Rory McIlroy’s four major titles, thirty victories across four continents, and two years atop the world rankings were mostly forgotten this year. He is widely regarded as the PGA Tour’s most outspoken advocate and stalwart protector in the organization’s conflict with Saudi Arabia’s LIV Golf.
The fact that McIlroy won the PGA Tour’s FedEx Cup on the final day of a turbulent season seems fitting. In the end, his clubs gave him the upper hand. McIlroy was six shots behind before the Tour Championship began and ten shots behind after the first two holes, but he came back to win the tournament by shooting a final-round 4-under 66 and won the FedEx Cup for the first time.
“The world of professional golf, and men’s golf, in particular, has been going through some rough times recently, he remarked. “I’ve been there in the middle of it all. I think I feel the need to defend what I consider to be the finest venue for professional golf every time I get it.
“To round up a year that has been so very difficult and different, it feels appropriate that I was able to get this done today. This was at the expense of world No. 1 and Masters champion Scottie Scheffler, who fired a 66 in the third round after a storm delayed play on Sunday morning. Even after birdieing the last two holes in the morning to make the final group, McIlroy didn’t give himself a tremendous chance of winning.
However, after that, Scheffler never got back into his stride and began missing greens and par putts. With a final-round score of 73 and just one birdie, he tied the PGA Tour record for the most final-round deficit to be overcome.
— PGA TOUR (@PGATOUR) August 28, 2022
“I didn’t have the best start, but I worked as hard as I could from there on out,” Scheffler admitted. “Whatever the case may be, I wasn’t swinging as well as I had earlier in the week.
McIlroy’s raw score of 263 was 17 under, making it the best of the week. To win the $18 million prize, he needed to finish at least 21 strokes better than when he started at No. 7 and was 4 under par. Sungjae Im made a double bogey on the 14th hole, setting him back, but he still shot 66 and tied for second with Scheffler.
Even without the pro-McIlroy throng that chanted his name down the last holes, McIlroy called the final round a “spectacle.” Two of the greatest players of all time facing off on the greatest tour,” he remarked.
Because Scheffler was always in the lead up to the 70th hole, McIlroy relied heavily on his assistance. McIlroy took advantage of Scheffler’s early lack of composure. By making three consecutive birdies on the seventh hole, he equaled Scheffler. From from point on, it was a tense finish.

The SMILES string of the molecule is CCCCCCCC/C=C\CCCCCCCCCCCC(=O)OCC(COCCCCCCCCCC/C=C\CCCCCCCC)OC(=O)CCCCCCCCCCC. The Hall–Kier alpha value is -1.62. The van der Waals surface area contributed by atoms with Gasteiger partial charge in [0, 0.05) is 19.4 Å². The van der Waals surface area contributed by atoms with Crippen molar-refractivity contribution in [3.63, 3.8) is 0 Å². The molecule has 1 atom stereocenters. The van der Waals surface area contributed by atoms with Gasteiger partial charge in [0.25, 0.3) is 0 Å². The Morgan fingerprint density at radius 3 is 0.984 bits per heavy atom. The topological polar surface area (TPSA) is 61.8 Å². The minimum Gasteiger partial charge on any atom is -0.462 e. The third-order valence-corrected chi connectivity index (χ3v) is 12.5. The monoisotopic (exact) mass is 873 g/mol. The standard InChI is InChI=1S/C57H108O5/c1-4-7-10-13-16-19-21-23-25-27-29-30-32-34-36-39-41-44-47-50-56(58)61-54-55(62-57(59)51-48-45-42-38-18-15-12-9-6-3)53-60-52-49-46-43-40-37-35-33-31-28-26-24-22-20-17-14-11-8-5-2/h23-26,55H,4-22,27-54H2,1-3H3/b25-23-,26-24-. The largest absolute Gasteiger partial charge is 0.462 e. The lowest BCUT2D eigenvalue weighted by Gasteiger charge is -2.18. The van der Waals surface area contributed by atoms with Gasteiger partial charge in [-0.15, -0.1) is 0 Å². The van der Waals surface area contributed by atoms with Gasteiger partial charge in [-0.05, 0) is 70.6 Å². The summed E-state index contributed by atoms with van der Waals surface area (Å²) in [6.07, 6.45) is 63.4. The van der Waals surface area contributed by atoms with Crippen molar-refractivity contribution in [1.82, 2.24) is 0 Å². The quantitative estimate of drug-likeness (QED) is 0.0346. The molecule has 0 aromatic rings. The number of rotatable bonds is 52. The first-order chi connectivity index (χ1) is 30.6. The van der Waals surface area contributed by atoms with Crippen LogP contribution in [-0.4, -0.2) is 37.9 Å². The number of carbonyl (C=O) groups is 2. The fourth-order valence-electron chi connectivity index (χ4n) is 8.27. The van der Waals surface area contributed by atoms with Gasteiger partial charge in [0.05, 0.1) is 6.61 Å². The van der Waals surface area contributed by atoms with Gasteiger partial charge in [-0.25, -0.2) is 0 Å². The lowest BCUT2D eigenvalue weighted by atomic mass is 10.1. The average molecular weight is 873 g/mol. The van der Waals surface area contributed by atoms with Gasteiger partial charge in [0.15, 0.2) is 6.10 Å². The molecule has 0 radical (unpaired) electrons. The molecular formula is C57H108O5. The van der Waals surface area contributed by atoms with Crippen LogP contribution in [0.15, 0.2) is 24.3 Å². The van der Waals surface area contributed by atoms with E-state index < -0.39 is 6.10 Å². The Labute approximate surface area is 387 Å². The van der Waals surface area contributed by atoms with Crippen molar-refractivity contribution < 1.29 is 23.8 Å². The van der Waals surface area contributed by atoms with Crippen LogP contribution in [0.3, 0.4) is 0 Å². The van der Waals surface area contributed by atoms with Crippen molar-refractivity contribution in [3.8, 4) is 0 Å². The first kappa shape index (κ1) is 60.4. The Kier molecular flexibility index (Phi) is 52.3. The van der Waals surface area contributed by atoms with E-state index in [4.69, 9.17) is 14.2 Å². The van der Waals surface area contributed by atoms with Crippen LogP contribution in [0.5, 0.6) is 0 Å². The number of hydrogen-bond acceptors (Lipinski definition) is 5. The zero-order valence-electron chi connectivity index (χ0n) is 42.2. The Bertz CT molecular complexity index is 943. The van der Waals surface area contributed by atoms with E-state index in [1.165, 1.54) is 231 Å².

— PGA TOUR (@PGATOUR) August 29, 2022
Two shots determined the outcome of the spectacular show at East Lake. On the par-3 15th hole, McIlroy made a birdie putt from 30 feet out to share first place. His pitch was running fast and heading off the front of the green after he overshot the green by about 20 yards.
but luckily it hit the pin and settled about 7 feet away. A par was avoided. After blasting out of a bunker to within 10 feet, Scheffler missed the putt for a bogey and the first deficit of the tournament.
Scheffler poorly misjudged a birdie chance from 10 feet on the 17th to tie, sending the Tour Championship to the 18th and final hole with $18 million on the line. Scheffler hit a 4-iron short and straight into a bunker on the par-5 18th, sending his ball flying over the green. McIlroy took a breath of fresh air by taking a left against the grandstand, and he was soon on the green, putting for a comfortable par.
“I was shooting for the championship,” Scheffler explained. “I hoped to cap off an amazing year with a victory here but came up short. McIlroy prevailed in a playoff to take home the FedEx Cup the same year. In 2019, the inaugural year of the new FedEx Cup format, he won it for a second time.
After a year of fighting LIV Golf, which has attracted about two dozen players and is now a party to an antitrust case against the PGA Tour, this victory may have been the sweetest of all.
Over the previous few years, as competing leagues came into view, it was McIlroy who reaffirmed his unwavering allegiance to the PGA Tour. McIlroy, along with Tiger Woods, spearheaded a historic player-only meeting last week that will inevitably lead to major changes for the tour.
Indeed, there was an escalating sense of pleasure associated with this. He was fine with being the tour’s unofficial spokesperson. “I think it’s important to speak up for what you believe in, and I’m a firm believer that you should. I do,” McIlroy declared. “What it’s doing to golf is terrible, and I despise it. The thought of it makes me sick.
“When you have faith in your message, you’re willing to risk being ridiculed in order to spread it. There was a buzz all weekend long of additional defections coming in the next few days, even at the Tour Championship, a celebration of the end of the year.
It was claimed three weeks ago by the Daily Telegraph that British Open winner Cameron Smith was leaving for LIV Golf, and sources have since confirmed that he will be joining ESPN.
ESPN has heard from reliable sources that Harold Varner III, Marc Leishman, and Anirban Lahiri are also planning to depart. On Twitter, Cameron Tringale shared his decision.
The future of Chilean golfer Joaquin Niemann is still up in the air; according to his manager, the decision will be made once Niemann consults with his father later on Sunday.
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